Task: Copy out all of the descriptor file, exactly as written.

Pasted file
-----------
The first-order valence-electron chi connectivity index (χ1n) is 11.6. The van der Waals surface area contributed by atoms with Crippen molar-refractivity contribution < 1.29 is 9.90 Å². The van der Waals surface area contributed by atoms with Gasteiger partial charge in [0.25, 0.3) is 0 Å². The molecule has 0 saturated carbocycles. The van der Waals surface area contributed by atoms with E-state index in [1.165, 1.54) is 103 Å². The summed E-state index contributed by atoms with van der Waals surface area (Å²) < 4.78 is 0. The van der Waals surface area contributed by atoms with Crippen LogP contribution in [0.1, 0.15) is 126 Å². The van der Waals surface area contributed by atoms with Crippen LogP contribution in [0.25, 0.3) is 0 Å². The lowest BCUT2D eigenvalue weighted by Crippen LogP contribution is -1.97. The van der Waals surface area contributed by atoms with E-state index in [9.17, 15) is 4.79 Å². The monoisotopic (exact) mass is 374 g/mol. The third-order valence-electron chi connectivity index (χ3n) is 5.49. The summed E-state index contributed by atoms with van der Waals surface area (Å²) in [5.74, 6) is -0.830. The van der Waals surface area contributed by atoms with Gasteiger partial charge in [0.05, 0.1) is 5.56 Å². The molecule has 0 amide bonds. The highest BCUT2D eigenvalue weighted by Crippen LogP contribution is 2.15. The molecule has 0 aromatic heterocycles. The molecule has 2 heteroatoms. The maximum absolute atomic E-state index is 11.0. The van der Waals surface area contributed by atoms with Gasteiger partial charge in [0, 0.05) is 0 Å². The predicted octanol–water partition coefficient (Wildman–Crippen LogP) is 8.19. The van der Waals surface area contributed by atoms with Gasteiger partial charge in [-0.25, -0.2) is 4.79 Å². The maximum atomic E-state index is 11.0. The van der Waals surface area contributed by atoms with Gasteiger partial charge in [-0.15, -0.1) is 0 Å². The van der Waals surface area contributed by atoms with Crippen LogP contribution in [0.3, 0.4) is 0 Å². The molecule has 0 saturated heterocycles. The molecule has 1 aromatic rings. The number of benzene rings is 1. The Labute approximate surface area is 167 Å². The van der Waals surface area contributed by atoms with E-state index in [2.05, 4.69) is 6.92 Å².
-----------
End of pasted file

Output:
The first-order valence-electron chi connectivity index (χ1n) is 11.6. The van der Waals surface area contributed by atoms with Crippen molar-refractivity contribution < 1.29 is 9.90 Å². The van der Waals surface area contributed by atoms with Gasteiger partial charge in [0.25, 0.3) is 0 Å². The molecule has 0 saturated carbocycles. The van der Waals surface area contributed by atoms with E-state index in [1.165, 1.54) is 103 Å². The summed E-state index contributed by atoms with van der Waals surface area (Å²) < 4.78 is 0. The van der Waals surface area contributed by atoms with Crippen LogP contribution in [0.1, 0.15) is 126 Å². The van der Waals surface area contributed by atoms with Crippen LogP contribution in [0.25, 0.3) is 0 Å². The lowest BCUT2D eigenvalue weighted by Crippen LogP contribution is -1.97. The van der Waals surface area contributed by atoms with E-state index in [9.17, 15) is 4.79 Å². The monoisotopic (exact) mass is 374 g/mol. The third-order valence-electron chi connectivity index (χ3n) is 5.49. The summed E-state index contributed by atoms with van der Waals surface area (Å²) in [5.74, 6) is -0.830. The van der Waals surface area contributed by atoms with Gasteiger partial charge in [0.05, 0.1) is 5.56 Å². The molecule has 0 amide bonds. The highest BCUT2D eigenvalue weighted by Crippen LogP contribution is 2.15. The molecule has 0 aromatic heterocycles. The molecule has 2 heteroatoms. The maximum absolute atomic E-state index is 11.0. The van der Waals surface area contributed by atoms with Gasteiger partial charge in [0, 0.05) is 0 Å². The predicted octanol–water partition coefficient (Wildman–Crippen LogP) is 8.19. The van der Waals surface area contributed by atoms with Gasteiger partial charge in [-0.25, -0.2) is 4.79 Å². The maximum atomic E-state index is 11.0. The van der Waals surface area contributed by atoms with Gasteiger partial charge in [-0.15, -0.1) is 0 Å². The van der Waals surface area contributed by atoms with Crippen LogP contribution in [0.3, 0.4) is 0 Å². The molecule has 0 saturated heterocycles. The molecule has 1 aromatic rings. The number of benzene rings is 1. The Labute approximate surface area is 167 Å². The van der Waals surface area contributed by atoms with E-state index in [2.05, 4.69) is 6.92 Å².